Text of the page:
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Chang, Koh, Hong, Chang, Han, and Oh: Clinical Characteristics and Management of Benign Transient Non-Organic Ileus of Neonates: A Single-Center Experience



The term benign transient non-organic ileus of neonates (BTNIN) is applied to neonates who present symptoms and plain radiographic findings of Hirschsprung's disease, but do not have aganglionic bowel and are managed well by conservative treatment. It can often be difficult to diagnose BTNIN because its initial symptoms are similar to those of Hirschsprung's disease. The aim of this study is to evaluate the clinical characteristics and proper treatment of BTNIN.

Materials and Methods

A retrospective review was made on the clinical data of 19 neonates who were treated for BTNIN between January 2008 and December 2011 at a single facility.


Abdominal distension occurred in every patient (19/19). Other common symptoms included emesis (5/19), explosive defecation (5/19), and constipation (4/19). The vast majority of patients (15/19) experienced the onset of symptoms between 2 and 4 weeks of age. Radiograph findings from all of the patients were similar to Hirschsprung's disease. A barium study showed a transition zone in 33.4% (6/18) of the patients. However, rectal biopsy revealed ganglion cells in the distal rectum in 88.2% (15/17) of the patients, and anorectal manometry showed a normal rectoanal inhibitory reflex in 90% (9/10). All patients responded well to conservative treatment. Symptoms disappeared at the mean age of 4.9±1.0 months, and the abdominal radiographs normalized.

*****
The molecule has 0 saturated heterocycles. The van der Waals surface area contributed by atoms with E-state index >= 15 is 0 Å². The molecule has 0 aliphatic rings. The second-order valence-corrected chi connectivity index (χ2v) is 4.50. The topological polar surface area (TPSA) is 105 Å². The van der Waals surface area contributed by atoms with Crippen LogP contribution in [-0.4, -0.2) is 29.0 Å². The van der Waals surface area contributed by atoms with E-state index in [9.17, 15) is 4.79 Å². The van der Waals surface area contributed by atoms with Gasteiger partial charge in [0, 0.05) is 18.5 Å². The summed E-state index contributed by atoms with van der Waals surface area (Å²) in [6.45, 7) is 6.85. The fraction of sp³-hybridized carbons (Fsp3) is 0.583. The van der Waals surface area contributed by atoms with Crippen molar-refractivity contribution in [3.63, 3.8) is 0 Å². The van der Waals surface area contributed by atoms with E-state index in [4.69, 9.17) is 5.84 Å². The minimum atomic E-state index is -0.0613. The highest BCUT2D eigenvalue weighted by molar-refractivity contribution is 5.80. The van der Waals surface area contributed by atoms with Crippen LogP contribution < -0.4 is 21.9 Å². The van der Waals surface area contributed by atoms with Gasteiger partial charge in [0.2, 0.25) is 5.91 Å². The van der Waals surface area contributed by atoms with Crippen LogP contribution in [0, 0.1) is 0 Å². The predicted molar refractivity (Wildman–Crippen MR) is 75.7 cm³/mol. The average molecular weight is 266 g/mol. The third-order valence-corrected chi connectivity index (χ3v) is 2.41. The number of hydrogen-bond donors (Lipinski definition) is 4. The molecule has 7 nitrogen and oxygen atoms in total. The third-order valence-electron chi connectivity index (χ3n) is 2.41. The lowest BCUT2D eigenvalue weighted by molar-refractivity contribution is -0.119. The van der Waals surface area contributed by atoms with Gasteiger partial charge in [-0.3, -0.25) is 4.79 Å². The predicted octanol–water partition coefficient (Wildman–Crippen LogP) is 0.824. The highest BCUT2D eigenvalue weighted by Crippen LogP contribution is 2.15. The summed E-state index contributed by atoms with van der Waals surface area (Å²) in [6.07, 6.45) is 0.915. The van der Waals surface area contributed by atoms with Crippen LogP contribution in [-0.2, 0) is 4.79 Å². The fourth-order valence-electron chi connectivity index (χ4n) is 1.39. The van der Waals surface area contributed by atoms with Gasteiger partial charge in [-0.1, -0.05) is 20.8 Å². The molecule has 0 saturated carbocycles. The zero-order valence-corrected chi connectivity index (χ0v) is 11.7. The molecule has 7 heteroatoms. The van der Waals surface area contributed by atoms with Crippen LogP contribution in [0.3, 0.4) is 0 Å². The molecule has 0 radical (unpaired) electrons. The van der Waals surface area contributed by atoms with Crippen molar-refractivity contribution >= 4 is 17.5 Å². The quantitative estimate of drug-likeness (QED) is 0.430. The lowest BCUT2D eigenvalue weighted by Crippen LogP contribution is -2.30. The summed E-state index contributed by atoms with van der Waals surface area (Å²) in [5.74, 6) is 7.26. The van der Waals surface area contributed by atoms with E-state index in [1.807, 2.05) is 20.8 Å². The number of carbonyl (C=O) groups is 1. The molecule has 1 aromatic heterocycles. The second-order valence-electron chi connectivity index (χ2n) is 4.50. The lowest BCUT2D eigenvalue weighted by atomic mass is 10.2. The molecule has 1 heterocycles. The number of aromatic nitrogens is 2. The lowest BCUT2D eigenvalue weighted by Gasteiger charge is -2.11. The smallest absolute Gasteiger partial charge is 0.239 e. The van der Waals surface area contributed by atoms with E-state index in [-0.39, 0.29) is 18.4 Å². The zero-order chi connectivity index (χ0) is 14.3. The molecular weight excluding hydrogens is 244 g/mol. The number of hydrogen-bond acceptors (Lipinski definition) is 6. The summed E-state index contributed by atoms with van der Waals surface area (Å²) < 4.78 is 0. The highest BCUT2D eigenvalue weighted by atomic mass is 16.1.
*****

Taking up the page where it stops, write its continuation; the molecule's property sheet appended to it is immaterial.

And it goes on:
BTNIN had an excellent outcome with conservative treatment, and must be differentiated from Hirschsprung's disease. A rectal biopsy and anorectal manometry were useful diagnostic tools in the differential diagnosis.


First described in 1886, Hirschsprung's disease is generally suspected in neonates and infants with abdominal distension and constipation.1 Pediatricians or pediatric surgeons often encounter patients whose symptoms are similar to Hirschsprung's disease, however, ganglion cells are present in their rectal biopsies and their clinical course are different form the Hirschsprung's disease. These patients are variously labeled with pseudo-Hirschsprung's disease, neonatal intestinal pseudo-obstruction, intestinal neuronal dysplasia, hypoganglionosis, and internal anal sphincter achalasia. Most of these terms are now considered variants of Hirschsprung's disease.2
Interestingly, however, some patients could not be classified as the variants of Hirschsprung's disease because their symptoms disappear spontaneously without any specific treatment, even though their symptoms and radiologic findings are not distinguishable from the Hirschsprung's disease. Yamauchi, et al.3 first coined the term benign transient non-organic ileus of neonates (BTNIN) in 2002. This entity is likely more common than originally thought, but the detailed characteristics are not fully understood. The aim of this study is to describe our experiences with BTNIN and evaluate the clinical characteristics and proper treatment of BTNIN.


A retrospective review was made on the clinical data from patients who were treated for BTNIN at Severance Children's Hospital in Seoul, Korea between January 2008 and December 2011. A diagnosis of BTNIN was established based on previously published criteria: presence of a non-organic ileus of the neonate excluding Hirschsprung's disease, Hirschsprung's disease-allied disorders, and functional ileus associated with meconium obstruction.3 Nineteen patients were treated during the study period, and no patients were excluded from the study. Patients' demographics, symptoms, diagnostic studies, and clinical courses were analyzed.